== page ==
The best gaming monitors combine a high resolution with a silky smooth refresh rate for an affordable cost, but this deal adds in a large screen as well.
At Newegg right now, get $70 off the Pixio PXC327 32-inch curved gaming monitor — which will give you 32 inches of gaming greatness for just $289.99.
Pixio PXC327 32-inch curved gaming monitor: was $359.99, now $289.99 at Newegg with code PXC327PDEAL
Thanks to this limited discount code, you can get $70 off this 32-inch curved QHD gaming monitor — boasting a 165Hz refresh rate, a 123% sRGB color gamut for vivid color, HDR for depth and luminosity, and 120Hz VRR support for connecting consoles.
In our Pixio PXC327 review, we called this monitor “a 1440p bargain,” and now it's even more affordable with this hefty $70 price cut. The 1500R curvature is ideal for reducing the strain of scanning across a flat surface, and blue light-reducing controls ensure you can play for longer sessions without eye ache.
It’s hard to fault this VA 1440p monitor at such a low cost, as it offers an excellent, large color gamut after calibration, plus strong contrast. All in all, you can look forward to a bright, vivid, immersive picture.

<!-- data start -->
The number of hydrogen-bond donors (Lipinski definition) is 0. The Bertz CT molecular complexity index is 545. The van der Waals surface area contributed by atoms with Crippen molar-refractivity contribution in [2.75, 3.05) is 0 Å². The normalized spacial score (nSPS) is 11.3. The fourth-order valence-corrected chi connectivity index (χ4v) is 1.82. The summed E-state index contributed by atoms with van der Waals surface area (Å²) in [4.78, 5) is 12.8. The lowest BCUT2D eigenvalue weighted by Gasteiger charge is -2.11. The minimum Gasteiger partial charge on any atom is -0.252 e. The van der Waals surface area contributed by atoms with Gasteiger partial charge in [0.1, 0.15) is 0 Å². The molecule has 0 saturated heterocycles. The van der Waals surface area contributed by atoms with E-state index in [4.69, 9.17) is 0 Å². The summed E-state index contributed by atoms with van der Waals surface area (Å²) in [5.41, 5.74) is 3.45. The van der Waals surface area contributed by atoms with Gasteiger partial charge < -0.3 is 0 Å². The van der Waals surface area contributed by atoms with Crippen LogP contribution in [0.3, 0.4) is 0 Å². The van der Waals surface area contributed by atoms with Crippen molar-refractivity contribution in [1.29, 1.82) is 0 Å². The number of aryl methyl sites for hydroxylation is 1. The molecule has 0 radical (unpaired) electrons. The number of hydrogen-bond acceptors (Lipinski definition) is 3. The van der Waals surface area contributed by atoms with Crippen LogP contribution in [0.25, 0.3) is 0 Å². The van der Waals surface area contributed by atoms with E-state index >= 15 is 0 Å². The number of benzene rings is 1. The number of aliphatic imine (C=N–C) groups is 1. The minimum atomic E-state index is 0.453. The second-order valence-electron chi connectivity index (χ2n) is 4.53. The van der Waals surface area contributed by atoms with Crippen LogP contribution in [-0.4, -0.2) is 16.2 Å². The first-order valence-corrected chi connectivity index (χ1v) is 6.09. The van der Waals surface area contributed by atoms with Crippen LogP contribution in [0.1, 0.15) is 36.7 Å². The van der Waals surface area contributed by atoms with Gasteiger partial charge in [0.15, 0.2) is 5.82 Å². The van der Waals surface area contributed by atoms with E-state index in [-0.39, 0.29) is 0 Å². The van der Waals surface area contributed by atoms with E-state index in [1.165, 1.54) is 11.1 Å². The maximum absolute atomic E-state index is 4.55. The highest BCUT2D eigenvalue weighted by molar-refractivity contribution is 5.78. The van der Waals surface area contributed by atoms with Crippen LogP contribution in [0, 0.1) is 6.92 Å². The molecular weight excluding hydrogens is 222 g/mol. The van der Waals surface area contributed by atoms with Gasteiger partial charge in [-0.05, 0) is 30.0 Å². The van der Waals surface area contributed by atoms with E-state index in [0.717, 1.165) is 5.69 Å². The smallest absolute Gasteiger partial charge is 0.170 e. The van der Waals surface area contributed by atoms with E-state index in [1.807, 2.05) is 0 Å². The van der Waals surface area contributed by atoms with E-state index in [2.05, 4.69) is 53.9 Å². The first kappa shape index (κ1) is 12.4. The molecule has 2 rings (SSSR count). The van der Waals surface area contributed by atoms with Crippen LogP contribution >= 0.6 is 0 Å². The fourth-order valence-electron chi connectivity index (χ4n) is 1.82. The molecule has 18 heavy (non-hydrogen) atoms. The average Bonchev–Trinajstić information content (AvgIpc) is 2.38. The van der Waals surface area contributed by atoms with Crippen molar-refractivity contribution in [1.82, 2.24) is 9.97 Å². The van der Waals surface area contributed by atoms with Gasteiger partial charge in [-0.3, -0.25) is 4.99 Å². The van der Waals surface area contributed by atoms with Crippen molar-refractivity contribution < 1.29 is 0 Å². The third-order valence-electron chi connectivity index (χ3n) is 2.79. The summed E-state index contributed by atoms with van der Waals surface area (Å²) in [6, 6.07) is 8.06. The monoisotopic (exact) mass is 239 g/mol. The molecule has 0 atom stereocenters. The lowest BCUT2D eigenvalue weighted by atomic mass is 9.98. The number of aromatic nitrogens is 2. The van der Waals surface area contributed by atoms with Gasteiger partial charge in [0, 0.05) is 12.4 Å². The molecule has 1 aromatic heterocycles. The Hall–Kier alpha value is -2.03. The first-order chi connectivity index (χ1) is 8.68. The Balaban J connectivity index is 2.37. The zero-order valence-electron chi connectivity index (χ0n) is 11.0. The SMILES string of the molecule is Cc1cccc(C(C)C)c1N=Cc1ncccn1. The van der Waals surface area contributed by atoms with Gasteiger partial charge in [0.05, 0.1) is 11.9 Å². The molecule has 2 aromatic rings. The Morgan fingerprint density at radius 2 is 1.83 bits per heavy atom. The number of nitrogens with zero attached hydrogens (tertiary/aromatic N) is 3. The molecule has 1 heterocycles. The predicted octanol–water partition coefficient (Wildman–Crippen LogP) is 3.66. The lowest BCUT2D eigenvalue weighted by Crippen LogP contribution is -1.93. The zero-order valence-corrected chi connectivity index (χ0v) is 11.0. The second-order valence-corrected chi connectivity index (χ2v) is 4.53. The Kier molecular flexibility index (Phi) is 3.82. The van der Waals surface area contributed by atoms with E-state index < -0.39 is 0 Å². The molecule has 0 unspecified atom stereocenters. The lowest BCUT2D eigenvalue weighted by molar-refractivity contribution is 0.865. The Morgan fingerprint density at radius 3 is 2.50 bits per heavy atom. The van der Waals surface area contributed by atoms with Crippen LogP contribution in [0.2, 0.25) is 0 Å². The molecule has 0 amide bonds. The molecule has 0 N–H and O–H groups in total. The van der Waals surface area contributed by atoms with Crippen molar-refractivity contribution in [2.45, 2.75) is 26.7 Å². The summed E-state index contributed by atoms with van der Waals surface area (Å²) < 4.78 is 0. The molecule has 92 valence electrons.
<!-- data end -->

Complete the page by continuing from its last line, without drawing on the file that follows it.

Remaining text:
And all of this is packed into a stylish, thin bezel chassis with VESA-compatible mounting, a whole host of I/O (including USB passthrough), adaptive sync and flicker free technology. For under $300, you will struggle to find another monitor this good at this price.
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Jason is a deals writer at Tom's Hardware — bringing a decade of tech and gaming journalism to the role. He specializes in making sure you never pay more than you should for PC components and tech! He has previously written for other publications like Kotaku, Stuff and BBC Science Focus and in his spare time, you'll find him looking for good dogs to pet or eating pizza in his home town of Nottingham, UK.
Low prices like this make me wonder about how well the monitors treat your eye health. Things like screen flicker reduction, blue light reduction, auto adjustments based on ambient light are not flashy selling points but can be important to people who care about eye strain and overall eye health. Is it possible to design some kind of metric and include it in the assessment of monitors? It's your eyes man, your eyes! Treat them right.Reply